The question I’m left with is how collective can you be before it is a bad thing? At what point should somebody say no to a friend or a friendly member so that the individual can advance their livelihood and provide for their children? How effective can micro-enterprise initiatives be when loan repayment is so unlikely with this collective system? I constantly see what I would naturally call bad business men, who will continually sell below production or give out freebies to their friends, and here people have a lot of friends.

I’m not sure of the income distribution in Canada, but how does our society compare? Do we sometimes close our doors to family members and friends, in order to invest in our own future? Is that a possible explanation for our “success” in accumulating wealth? And in most cases, I think that the disparity of incomes is not as bad in most developed countries compared to that of most developing nations. How can that be explained?

Sunday, May 25, 2008


The numbering has no relevance for preference. Simply the order I wrote the post in.

Solidarity among rural communities. Communal labour is an initiative that I admire about Buagbaln village. Communal labour is the reinforcement call when you have too much work to do on your own. If a farmer is ploughing their field and cannot complete it on their own, they can call for communal labour. “Children” aged 15-24 will answer the call and report to whatever the task is after they get back from school at 2pm. My host brother Philip (23) is always reporting to communal labour.

Apart form the example I gave of tilling your field, others could be construction of a house. As most huts here are made from mud bricks and mud mortar, it involves an immense amount work. Mixing dry mud with water to make mortar is extremely tiring (I’ve tried), which needs to be done to mould bricks, and for the mortar for the hut. A common call for communal labour is exactly this task, mixing of mortar and constructing the walls.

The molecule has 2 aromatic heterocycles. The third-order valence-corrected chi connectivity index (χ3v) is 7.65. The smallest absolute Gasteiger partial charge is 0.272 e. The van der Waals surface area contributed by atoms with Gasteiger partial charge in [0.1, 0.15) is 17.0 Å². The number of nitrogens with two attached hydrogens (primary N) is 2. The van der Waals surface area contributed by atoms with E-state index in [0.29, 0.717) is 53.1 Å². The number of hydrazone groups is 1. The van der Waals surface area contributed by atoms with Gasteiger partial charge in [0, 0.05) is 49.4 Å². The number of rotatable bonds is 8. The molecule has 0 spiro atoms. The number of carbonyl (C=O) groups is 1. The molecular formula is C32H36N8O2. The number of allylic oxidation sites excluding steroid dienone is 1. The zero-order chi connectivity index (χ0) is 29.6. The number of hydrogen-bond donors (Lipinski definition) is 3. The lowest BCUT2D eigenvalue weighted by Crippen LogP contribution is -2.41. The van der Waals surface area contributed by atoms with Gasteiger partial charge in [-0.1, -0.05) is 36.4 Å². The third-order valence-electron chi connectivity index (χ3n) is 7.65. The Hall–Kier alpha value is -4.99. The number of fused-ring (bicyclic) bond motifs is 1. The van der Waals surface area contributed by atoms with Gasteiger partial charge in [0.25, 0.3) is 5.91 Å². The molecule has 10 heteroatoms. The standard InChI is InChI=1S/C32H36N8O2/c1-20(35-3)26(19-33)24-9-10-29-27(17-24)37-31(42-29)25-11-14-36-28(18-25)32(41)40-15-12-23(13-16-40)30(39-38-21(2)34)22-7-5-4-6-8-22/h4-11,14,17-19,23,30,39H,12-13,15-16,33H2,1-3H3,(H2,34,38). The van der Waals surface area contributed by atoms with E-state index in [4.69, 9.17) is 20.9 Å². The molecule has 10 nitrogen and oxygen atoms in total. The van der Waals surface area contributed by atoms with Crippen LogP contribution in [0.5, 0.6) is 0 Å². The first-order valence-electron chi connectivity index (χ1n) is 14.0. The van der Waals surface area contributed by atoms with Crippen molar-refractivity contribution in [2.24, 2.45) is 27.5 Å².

One that my family recently used was that they were re-flooring their entire compound courtyard. This involved breaking up the old concrete with pick ax, followed by laying new gravel, and concrete, and ending with compacting. For a family to do this entire task on their own would take too long for one day, which is the time frame it needs to be done in.

Another communal initiative are grain banks which I have seen in certain communities. Essentially a large community food storage is built by all members of the community, and upon harvest everyone donates a portion of their crops to this bank. It serves as a safety net for the community when shocks occur to individuals or the entire community. Should someone lose their entire harvest to pests, or perhaps fire, the grain bank would serve to pick that person up. It is also used to supplement the community food intake during the lean season (see blog post Back to the Field)

I don’t quite understand how, but it works on the honour system, and apparently nobody abuses it. The reason why I love these initiatives is because all the farmers are in the same situation and recognize the need for cooperation. There are conditions about their lives that make certain tasks too great for an individual to do on their own. Seeing this type of communal solidarity in overcoming the difficulties surviving off the land can throw at you, makes me wonder if something was lost when civilizations progressed to big cities and lost their connection with the land they depend on for survival. Nonetheless, I admire the sense of brotherhood that joins this community together.


The numbering has no relevance for preference. Simply the order I wrote the post in.

Shopping for clothes. Yes I know it doesn’t sound like me, a long time beneficiary of hand-me-downs. Due to a well fashioned two older brothers, ever since grade 9 I’ve been benefiting from an at-home shopping mall (sorry Sean and Barry).